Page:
FDR AND THE NEW DEAL Learning Experience

Our Greatest President- (1)Was the New Deal a positive step for America?

That’s an essential question for this unit, and you will be developing a foundation of information regarding the New Deal in a lengthy study guide in order to help answer this question. Don’t wait until the last minute on this one!

HERE’S THE GUIDE ON GOOGLE CLASSROOM

HERE IS YOUR SPECIFIC PROGRAM FOR THE ALPHABET SOUP ACTIVITY – MUST HAVE NOTES BY MONDAY/TUESDAY!

Carefully follow directions on all parts of the assignment!

 

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Life During the Great Depression – preparation for April 5/6 class

Screen Shot 2016-04-04 at 7.47.08 AMYou have seen many of the effects of the Depression on the general public, and also a little bit about the approach of the Hoover administration.  What about specific groups of the population that were affected in various ways?  Remember, the Depression only directly affected one-third of the population – but those that were hit really suffered!  you will be one of those people in our next class as we share depressing stories created by … YOU!

You will be given a role for the next class and will have the opportunity to create a single “scrapbook” page that summarizes your life during the Great Depression.  Consult your section of the  Life During the Depression” reading LifeDuringtheGreatDepression
Life During the Depression” reading and follow the instructions and rubric carefully.  You can check out any other resource you want to consult, especially if you can get a great primary source quote! An  example of an African American during the Depression is available here! Last Hired - Life in the Depression rubric

 

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In class April 3/4 – Hey President Hoover!

It’s me – The guy in the White House when the Depression started!

You have heard some of the basics about the Depression – the stats are pretty … well … depressing, right?  What did the President at the time do in response to the economic crisis?  you watched a brief overview of Herbert Hoover’s response last night, but let’t get into a little more detail by interviewing the 31st President.  Each small group will get a specific question and have a few minutes to construct a response based on Hoover’s ideas and actions. Please check out the links to President Hoover , The Bonus ArmyHoover’s Last Stand, and “President Hoover and the Failure of Conservativism to Ease the Great Depression”,  Hoovervilles,  and “The Bonus Army”, and the “Life in the Bonus Army” scrapbook below.

 

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Assignment April 2 – Goodbye, Roaring 20s – Hello, Depressing 30s!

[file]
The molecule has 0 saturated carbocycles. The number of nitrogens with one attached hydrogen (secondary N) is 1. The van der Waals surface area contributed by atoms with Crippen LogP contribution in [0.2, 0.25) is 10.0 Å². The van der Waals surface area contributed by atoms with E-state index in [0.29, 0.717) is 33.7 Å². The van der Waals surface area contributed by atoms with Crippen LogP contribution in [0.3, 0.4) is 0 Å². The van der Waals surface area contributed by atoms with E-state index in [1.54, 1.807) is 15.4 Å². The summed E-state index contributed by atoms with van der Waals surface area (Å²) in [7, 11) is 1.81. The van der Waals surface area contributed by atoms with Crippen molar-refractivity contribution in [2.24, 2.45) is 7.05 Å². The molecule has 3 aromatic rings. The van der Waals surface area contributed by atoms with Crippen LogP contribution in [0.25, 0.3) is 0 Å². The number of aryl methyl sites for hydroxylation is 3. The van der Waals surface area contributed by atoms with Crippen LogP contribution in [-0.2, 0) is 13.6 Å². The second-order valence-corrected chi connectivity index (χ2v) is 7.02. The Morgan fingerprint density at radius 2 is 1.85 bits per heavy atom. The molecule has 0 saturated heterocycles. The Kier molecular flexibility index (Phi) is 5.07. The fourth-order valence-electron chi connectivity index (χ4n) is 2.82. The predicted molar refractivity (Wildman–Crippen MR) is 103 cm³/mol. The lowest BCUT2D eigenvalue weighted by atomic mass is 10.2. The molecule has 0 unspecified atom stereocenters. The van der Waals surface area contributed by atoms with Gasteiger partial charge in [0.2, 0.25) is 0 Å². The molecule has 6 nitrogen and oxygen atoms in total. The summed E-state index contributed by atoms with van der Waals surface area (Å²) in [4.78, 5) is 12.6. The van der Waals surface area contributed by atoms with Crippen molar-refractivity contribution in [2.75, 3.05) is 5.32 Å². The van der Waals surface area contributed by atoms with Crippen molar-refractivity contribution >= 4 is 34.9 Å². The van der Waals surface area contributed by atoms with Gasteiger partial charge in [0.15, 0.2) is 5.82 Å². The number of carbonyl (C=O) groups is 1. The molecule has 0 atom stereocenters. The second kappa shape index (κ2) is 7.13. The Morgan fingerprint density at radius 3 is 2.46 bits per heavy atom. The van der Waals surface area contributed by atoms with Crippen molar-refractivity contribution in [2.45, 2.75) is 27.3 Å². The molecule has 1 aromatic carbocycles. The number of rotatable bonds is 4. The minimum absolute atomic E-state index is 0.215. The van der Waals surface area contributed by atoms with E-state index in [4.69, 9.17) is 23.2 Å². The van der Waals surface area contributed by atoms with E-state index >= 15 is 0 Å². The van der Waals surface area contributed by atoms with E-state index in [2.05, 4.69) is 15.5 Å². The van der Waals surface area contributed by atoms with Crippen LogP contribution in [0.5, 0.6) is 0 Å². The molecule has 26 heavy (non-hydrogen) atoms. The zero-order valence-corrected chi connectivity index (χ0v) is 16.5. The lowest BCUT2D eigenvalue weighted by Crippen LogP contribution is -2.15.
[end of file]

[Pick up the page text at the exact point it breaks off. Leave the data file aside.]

Hope you did okay in the stock market today, young historian! You got a little crazy there, didn’t it? Crazy enough to cause the greatest financial crisis in American history? Let’s find out.

Obviously, we are moving from the roaring 20s to the very depressing 30s – the Great Depression. To prepare for our next class, your task is to spend some time looking at some basic information about the Great Depression – some arguments for studying it, some general statements and statistics, and an overview of the causes of the economic disaster. Use the document provided in class and the blend space here to get some background knowledge.

In our next class, we will take a look at some of the statistics of the depression, the causes, and how President Hoover handled – or didn’t handle – the challenges of the nation.

 


 

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Stopping the speakeasy bust …

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KNOCK ON THE DOOR

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20s MADvertising – Preparation for March 14/15

Untitled drawing (1)As you learned in your breakout, advertising was a big part of the growing consumer society in the 1920s.  Instead of just informing people about a product, 20s advertisers tried to influence consumers to buy products through the use of slogans, temptation, and guilt. The modern advertisements we see today started in the 20s – can you create one? Let’s find out …

You will receive a 1920s topic in class today, and your goal is to create an advertisement that describes the historical topic and “sells” the topic’s importance to your classmates. Your process is as follows …

  • Research your topic for 10-15 minutes to find out the basic information and importance the topic had in relation to the 1920s (and the present).